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Was this wrong? Put in foam box standing up.

Posted by Beverly on 5/15/01 at 13:15 (047817)

I have not been posting much... wrist problems. But this seems like an important question; so here I am.
Last week, I got fitted for my third set of orthodics... new city/new place.
I was told to stand in the foam box. Didn't you orthodics guys say not to do it that way? Can't remember for sure.
This place is immensely popular. The office was so packed I had to sit on the floor to wait my turn. Well, a crowded waiting room seems like a good sign but I was concerned about the way I was fitted. However, the person who did this was a fully credentialed orthodist... went to school, ect...
Thanks,
Beverly

Re: Was this wrong? Put in foam box standing up.

Richard, C.Ped on 5/15/01 at 13:41 (047818)

Hi Beverly,
I was taught 'not' to have the patient stand in the box. When you do this, you allow the foam to bottom out, thus defeating the purpose of subtalor neutral. I did an experiment standing in a box then having Mike push my feet down while sitting. The sitting orthosis gave much better support. The standing seemed much flatter.

I do hope they work for you though.

Richard

Re: Was this wrong? Put in foam box standing up.

bg cped on 5/15/01 at 14:02 (047821)

Richard is correct in my opinion. It also depends on what type of foot structure you have. If you over pronate or have an unstable foot this is especially a poor way to cast. It will not support your foot enough, you are taking an impression of a misaligned foot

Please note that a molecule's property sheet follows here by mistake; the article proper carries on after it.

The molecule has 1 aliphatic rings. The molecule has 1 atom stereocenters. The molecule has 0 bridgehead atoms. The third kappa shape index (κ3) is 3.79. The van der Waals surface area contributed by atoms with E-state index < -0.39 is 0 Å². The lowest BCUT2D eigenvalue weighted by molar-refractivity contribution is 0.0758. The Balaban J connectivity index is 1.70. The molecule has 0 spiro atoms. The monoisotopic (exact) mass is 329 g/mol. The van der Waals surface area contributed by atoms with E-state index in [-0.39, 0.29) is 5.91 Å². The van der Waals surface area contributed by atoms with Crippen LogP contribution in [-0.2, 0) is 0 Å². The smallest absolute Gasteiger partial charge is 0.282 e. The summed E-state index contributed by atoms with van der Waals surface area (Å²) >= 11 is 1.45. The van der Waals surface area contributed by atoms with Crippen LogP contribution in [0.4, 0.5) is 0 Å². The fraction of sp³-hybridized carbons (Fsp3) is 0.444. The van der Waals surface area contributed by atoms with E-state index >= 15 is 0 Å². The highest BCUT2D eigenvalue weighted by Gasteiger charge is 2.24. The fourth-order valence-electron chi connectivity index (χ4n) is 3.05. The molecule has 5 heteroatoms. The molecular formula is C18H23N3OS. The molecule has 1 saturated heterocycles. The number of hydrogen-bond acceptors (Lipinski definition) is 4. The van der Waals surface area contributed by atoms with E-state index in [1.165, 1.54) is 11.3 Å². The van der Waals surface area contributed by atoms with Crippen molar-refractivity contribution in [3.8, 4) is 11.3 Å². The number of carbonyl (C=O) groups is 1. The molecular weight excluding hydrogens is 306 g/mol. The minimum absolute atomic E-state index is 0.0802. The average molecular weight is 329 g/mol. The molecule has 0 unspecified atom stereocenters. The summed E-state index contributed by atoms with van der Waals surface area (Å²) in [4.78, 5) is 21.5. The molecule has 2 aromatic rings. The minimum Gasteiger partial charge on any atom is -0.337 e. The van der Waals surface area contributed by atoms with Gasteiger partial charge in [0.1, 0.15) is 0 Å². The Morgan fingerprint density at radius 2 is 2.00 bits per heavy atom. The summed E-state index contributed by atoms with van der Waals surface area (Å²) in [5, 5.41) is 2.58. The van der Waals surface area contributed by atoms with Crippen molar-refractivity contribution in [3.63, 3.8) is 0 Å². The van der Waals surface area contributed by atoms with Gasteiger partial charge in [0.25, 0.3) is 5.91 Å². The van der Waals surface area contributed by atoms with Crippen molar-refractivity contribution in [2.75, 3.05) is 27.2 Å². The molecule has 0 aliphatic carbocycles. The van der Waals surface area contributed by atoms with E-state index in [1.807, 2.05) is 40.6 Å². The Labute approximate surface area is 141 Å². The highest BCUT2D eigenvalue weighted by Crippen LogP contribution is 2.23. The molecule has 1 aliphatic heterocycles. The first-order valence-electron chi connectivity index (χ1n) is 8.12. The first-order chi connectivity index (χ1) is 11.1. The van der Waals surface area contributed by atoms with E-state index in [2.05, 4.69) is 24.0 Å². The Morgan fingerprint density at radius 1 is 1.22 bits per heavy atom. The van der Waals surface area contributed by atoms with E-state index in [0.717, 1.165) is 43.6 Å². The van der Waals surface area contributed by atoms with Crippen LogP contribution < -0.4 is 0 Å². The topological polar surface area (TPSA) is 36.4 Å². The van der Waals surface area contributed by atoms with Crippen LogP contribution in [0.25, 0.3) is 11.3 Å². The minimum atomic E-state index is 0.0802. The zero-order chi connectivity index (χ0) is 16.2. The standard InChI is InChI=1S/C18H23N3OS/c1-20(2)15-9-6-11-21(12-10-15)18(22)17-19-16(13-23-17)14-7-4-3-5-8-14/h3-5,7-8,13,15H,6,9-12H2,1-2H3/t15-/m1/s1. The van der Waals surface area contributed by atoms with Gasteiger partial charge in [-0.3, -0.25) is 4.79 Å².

Re: Was this wrong? Put in foam box standing up.

Pauline on 5/15/01 at 20:21 (047862)

My question is: Is it possible to get a better arch fit for a flatter foot using the foam box? I've have 3 pair of custom orthotics 2 pair
by casting, 1 by computer. Each pair exhibited too high of arch for me to wear. Adjustment after adjustment never provided a pair with a comfortable arch that would not hurt. It appears to me that the ideal foot position do design the so called proper arch for me is just too high
to begin with. I believe they were all were too over corrected.

Re: Was this wrong? Put in foam box standing up.

Dr. Zuckerman on 5/15/01 at 20:30 (047865)

The semi-weight bearing foam box method could help you if there was too much correction and the arch was too high